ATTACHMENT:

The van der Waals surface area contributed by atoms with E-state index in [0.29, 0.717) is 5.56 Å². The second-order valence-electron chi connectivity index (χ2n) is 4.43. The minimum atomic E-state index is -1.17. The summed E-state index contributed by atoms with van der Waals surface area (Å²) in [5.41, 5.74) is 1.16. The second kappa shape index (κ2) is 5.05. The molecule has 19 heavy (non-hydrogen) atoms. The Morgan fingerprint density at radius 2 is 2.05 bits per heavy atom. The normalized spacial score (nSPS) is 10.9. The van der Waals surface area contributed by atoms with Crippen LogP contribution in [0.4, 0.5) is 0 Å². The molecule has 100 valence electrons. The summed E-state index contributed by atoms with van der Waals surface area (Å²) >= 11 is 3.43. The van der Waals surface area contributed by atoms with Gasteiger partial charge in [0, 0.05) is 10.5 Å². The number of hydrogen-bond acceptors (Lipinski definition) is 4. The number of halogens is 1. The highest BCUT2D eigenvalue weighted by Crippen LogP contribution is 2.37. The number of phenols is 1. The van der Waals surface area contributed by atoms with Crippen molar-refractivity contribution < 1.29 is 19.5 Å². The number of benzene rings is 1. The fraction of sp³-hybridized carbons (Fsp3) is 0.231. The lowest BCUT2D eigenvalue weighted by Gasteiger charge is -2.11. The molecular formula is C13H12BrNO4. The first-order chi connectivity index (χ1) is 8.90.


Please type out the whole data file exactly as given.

The van der Waals surface area contributed by atoms with E-state index in [0.29, 0.717) is 5.56 Å². The second-order valence-electron chi connectivity index (χ2n) is 4.43. The minimum atomic E-state index is -1.17. The summed E-state index contributed by atoms with van der Waals surface area (Å²) in [5.41, 5.74) is 1.16. The second kappa shape index (κ2) is 5.05. The molecule has 19 heavy (non-hydrogen) atoms. The Morgan fingerprint density at radius 2 is 2.05 bits per heavy atom. The normalized spacial score (nSPS) is 10.9. The van der Waals surface area contributed by atoms with Crippen LogP contribution in [0.4, 0.5) is 0 Å². The molecule has 100 valence electrons. The summed E-state index contributed by atoms with van der Waals surface area (Å²) >= 11 is 3.43. The van der Waals surface area contributed by atoms with Gasteiger partial charge in [0, 0.05) is 10.5 Å². The number of hydrogen-bond acceptors (Lipinski definition) is 4. The number of halogens is 1. The highest BCUT2D eigenvalue weighted by Crippen LogP contribution is 2.37. The number of phenols is 1. The van der Waals surface area contributed by atoms with Crippen molar-refractivity contribution < 1.29 is 19.5 Å². The number of benzene rings is 1. The fraction of sp³-hybridized carbons (Fsp3) is 0.231. The lowest BCUT2D eigenvalue weighted by Gasteiger charge is -2.11. The molecular formula is C13H12BrNO4. The first-order chi connectivity index (χ1) is 8.90.